Union dissolution in the Second Demographic Transition? A longitudinal analysis of educational differentials in France, Germany, the Netherlands and Belgium

Inge Pasteels, University of Antwerp
Karel Neels, University of Antwerp

Postwar demographic trends in Europe are frequently referred to in terms of a second demographic transition. The period under consideration is characterized by rising ages at marriage, a fall in proportions marrying, increasing cohabitation, increasing divorce, postponement of fertility, the emergence of subreplacement fertility and increasing non-marital childbearing. Lesthaeghe and Van De Kaa link changing demographic behaviour with changes in the societal background such as the emergence of higher-order needs, secularization, rising symmetry in gender roles and flexible life course organization. Although the time paths of these aggregate demographic trends largely coincide, reconstruction of the trends based on Belgian census data indicates that the hallmarks of the second demographic transition do not make up coherent behavioural patterns at the individual level. In Belgium, the regional pattern of unmarried cohabitation, non-marital fertility and divorce is closely associated with regional leads and lags in terms of secularisation and these precarious living arrangements are also more frequent among lower socio-economic groups. Fertility postponement, however, is clearly associated with educational attainment. The profile of higher educated women is further characterised by stable labour market positions, a preference for stable living arrangements, increasing transitions into parenthood due to policies of de-familialization initiated in the early 1970s and frequent progressions to second and third births. The narrative of the second demographic transition thus seems to conceal considerable differentials by socio-economic position. Cohabitation may also be a rational choice in the face of uncertainty, insecurity, unemployment and socio-economic disadvantage. British and Swedish research provides clues that unmarried parenthood may be more closely associated with impoverishment than empowerment. Focusing on union dissolution this paper turns to the reconstruction of trends by level of education in France, Germany the Netherlands and Belgium over the last decades.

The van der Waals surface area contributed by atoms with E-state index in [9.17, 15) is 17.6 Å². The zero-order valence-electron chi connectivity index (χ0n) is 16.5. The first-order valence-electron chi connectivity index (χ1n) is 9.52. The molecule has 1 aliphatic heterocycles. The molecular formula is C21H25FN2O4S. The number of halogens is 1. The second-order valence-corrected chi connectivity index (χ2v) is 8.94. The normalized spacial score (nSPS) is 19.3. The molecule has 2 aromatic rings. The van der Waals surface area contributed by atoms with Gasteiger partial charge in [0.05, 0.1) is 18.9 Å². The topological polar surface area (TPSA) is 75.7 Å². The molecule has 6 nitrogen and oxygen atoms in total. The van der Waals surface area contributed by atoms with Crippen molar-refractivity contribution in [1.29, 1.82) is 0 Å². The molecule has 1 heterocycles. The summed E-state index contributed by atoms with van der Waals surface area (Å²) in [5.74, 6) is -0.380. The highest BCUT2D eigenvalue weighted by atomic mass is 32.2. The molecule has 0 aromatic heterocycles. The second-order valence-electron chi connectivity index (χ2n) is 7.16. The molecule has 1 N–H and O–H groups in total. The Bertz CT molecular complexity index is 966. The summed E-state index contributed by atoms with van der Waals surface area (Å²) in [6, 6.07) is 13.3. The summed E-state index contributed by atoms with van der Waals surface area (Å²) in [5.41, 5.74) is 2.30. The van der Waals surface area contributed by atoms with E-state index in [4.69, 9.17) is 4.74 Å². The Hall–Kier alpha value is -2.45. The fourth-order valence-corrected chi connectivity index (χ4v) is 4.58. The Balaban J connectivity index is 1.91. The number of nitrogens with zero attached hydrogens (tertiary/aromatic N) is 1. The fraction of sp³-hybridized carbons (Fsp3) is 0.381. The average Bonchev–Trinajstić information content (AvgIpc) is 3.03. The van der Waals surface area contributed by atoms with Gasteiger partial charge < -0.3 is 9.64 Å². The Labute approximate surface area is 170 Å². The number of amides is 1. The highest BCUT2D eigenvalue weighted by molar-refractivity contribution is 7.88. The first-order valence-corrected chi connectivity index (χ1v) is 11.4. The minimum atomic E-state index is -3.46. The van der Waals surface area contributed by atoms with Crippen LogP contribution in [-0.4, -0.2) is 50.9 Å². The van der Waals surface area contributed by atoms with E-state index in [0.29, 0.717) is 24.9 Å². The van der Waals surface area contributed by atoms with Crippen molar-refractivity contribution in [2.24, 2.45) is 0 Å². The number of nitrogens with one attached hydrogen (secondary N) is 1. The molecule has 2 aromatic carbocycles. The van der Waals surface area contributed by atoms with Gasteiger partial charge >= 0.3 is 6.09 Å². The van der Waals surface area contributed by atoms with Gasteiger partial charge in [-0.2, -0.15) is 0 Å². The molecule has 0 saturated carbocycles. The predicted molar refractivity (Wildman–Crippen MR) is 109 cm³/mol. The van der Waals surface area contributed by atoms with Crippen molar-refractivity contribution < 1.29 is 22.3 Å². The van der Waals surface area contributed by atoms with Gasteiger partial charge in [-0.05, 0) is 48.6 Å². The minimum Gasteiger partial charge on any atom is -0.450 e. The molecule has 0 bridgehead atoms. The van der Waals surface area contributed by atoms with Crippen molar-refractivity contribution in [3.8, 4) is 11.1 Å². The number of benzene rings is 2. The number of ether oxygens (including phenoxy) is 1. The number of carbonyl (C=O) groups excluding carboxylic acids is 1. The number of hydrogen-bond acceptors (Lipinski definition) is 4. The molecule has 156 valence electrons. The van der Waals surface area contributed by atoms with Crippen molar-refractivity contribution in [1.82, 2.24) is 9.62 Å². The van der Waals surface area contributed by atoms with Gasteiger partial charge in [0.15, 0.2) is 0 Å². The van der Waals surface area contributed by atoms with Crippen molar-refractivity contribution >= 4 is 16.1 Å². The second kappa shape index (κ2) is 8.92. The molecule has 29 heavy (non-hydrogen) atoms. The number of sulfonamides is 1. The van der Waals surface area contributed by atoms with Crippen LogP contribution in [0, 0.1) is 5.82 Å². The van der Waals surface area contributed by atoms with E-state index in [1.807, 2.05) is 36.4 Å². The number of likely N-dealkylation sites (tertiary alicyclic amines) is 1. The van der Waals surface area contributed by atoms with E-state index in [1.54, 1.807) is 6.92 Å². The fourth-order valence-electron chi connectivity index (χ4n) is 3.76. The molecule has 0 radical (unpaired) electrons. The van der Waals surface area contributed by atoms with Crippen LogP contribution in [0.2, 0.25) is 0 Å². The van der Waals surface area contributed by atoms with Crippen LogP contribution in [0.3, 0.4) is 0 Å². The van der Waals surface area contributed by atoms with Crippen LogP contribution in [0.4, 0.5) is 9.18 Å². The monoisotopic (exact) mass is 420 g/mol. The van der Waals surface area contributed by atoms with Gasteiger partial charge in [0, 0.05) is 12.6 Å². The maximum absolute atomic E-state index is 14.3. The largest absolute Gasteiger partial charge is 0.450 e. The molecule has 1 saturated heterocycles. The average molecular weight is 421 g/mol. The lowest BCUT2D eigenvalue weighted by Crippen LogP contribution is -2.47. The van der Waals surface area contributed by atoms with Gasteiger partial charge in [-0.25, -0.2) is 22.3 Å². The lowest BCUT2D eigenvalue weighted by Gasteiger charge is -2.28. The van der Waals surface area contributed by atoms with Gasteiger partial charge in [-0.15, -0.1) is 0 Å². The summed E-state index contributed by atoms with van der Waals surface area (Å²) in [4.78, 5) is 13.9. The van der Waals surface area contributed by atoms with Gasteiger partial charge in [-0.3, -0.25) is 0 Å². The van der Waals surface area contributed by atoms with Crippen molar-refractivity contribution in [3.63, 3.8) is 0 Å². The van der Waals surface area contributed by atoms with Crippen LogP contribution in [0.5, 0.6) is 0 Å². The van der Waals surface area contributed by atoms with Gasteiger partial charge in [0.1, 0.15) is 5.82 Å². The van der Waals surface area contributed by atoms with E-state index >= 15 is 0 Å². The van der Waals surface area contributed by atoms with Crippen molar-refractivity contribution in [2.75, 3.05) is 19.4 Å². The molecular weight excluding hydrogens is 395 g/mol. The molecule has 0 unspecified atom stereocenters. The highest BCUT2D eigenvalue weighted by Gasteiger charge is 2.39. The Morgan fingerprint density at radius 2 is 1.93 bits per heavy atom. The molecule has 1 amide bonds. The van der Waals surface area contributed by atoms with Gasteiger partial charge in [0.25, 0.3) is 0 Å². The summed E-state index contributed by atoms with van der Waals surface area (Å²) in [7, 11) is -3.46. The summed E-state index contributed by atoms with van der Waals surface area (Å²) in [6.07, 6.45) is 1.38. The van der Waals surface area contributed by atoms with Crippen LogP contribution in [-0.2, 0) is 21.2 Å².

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Presented in Session 97: Impact of educational changes on family dynamics

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